Format

Send to

Choose Destination
Water Sci Technol. 2006;53(1):61-75.

Risk- and robustness-based solutions to a multi-objective water distribution system rehabilitation problem under uncertainty .

Author information

1
Department of Engineering, University of Exeter, Harrison Building, North Park Road, Exeter EX4 4OF, United Kingdom. Z.Kapelan@ex.ac.uk

Abstract

The water distribution system (WDS) rehabilitation problem is defined here as a multi-objective optimisation problem under uncertainty. Two alternative problem formulations are considered. The first objective in both approaches is to minimise the total rehabilitation cost. The second objective is to either maximise the overall WDS robustness or to minimise the total WDS risk. The WDS robustness is defined as the probability of simultaneously satisfying minimum pressure head constraints at all nodes in the network. Total risk is defined as the sum of nodal risks, where nodal risk is defined as the product of the probability of pressure failure at that node and consequence of such failure. Decision variables are the alternative rehabilitation options for each pipe in the network. The only source of uncertainty is the future water consumption. Uncertain demands are modelled using any probability density functions (PDFs) assigned in the problem formulation phase. The corresponding PDFs of the analysed nodal heads are calculated using the Latin Hypercube sampling technique. The optimal rehabilitation problem is solved using the newly developed rNSGAII method which is a modification of the well-known NSGAII optimisation algorithm. In rNSGAII a small number of demand samples are used for each fitness evaluation leading to significant computational savings when compared to the full sampling approach. The two alternative approaches are tested, verified and their performance compared on the New York tunnels case study. The results obtained demonstrate that both new methodologies are capable of identifying the robust (near) Pareto optimal fronts while making significant computational savings.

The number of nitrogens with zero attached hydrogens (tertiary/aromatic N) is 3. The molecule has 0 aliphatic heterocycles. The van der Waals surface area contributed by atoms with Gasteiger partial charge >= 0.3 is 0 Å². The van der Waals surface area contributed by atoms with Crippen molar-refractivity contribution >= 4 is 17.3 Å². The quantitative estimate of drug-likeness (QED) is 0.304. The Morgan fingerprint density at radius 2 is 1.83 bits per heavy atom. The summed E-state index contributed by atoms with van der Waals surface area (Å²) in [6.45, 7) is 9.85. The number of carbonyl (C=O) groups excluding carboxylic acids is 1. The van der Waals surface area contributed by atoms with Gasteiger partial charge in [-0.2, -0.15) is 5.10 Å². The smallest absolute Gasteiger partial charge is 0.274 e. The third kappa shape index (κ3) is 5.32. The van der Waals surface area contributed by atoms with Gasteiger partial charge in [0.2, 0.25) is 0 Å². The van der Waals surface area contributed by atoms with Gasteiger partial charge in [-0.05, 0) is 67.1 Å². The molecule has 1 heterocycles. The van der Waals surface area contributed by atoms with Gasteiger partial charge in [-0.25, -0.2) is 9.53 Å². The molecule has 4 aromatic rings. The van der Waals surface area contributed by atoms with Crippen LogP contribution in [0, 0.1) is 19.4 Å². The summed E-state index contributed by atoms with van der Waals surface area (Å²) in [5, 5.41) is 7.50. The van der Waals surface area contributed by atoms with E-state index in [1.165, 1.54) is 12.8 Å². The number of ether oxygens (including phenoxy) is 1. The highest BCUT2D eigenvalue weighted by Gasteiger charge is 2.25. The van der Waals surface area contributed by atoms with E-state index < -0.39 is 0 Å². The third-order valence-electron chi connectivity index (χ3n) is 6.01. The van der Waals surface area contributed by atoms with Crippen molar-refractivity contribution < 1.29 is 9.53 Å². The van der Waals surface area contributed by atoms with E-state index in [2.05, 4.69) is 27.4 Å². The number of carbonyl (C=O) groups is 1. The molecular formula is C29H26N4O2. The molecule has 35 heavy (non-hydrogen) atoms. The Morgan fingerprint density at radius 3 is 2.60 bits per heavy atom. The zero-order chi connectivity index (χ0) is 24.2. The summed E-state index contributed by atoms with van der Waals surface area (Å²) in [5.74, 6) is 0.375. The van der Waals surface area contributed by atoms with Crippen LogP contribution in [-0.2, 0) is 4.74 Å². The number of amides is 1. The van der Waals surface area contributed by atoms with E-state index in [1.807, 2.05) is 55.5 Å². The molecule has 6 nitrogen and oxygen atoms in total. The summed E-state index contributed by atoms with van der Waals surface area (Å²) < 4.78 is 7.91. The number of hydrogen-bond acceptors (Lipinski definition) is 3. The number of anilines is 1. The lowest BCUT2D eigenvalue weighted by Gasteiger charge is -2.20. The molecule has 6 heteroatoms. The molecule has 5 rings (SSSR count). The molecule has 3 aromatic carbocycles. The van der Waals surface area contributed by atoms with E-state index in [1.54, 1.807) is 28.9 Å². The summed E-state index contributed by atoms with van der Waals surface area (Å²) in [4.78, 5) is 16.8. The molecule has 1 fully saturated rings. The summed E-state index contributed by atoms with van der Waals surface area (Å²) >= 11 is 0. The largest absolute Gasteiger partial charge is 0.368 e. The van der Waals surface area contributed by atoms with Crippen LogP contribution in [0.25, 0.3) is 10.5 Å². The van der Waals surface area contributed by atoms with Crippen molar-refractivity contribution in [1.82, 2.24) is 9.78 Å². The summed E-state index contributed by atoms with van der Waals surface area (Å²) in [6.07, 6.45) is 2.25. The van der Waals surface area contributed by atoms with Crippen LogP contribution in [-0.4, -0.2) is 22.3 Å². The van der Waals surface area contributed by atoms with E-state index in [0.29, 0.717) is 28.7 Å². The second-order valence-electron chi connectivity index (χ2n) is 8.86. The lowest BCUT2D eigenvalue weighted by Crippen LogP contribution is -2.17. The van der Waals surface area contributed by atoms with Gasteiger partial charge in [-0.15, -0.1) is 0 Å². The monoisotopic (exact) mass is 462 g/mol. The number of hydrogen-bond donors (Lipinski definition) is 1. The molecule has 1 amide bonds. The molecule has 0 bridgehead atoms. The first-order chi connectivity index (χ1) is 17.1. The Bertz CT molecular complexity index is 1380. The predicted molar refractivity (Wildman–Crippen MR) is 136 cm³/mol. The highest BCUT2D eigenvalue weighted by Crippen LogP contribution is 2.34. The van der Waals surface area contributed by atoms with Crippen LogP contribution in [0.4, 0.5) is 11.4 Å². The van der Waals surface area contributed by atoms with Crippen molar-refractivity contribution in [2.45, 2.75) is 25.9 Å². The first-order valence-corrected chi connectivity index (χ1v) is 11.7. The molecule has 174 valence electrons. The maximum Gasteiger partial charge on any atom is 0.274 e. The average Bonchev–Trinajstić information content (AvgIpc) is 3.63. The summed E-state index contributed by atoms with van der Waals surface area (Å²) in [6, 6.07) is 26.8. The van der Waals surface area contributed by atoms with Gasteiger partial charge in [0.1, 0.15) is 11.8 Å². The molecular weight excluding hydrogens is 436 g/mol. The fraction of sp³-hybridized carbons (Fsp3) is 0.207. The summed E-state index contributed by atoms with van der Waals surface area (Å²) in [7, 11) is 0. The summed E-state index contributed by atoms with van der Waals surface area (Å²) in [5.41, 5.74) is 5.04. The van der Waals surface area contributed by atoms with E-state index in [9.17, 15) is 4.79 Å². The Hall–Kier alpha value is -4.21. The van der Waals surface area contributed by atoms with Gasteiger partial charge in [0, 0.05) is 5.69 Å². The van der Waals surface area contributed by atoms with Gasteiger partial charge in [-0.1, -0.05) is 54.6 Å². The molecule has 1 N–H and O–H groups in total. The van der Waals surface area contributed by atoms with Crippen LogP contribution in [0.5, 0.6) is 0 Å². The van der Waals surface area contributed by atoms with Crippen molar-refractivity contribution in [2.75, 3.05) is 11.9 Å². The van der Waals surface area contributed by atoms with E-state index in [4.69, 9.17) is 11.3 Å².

PMID:
16532736
[Indexed for MEDLINE]

Supplemental Content

Loading ...
Support Center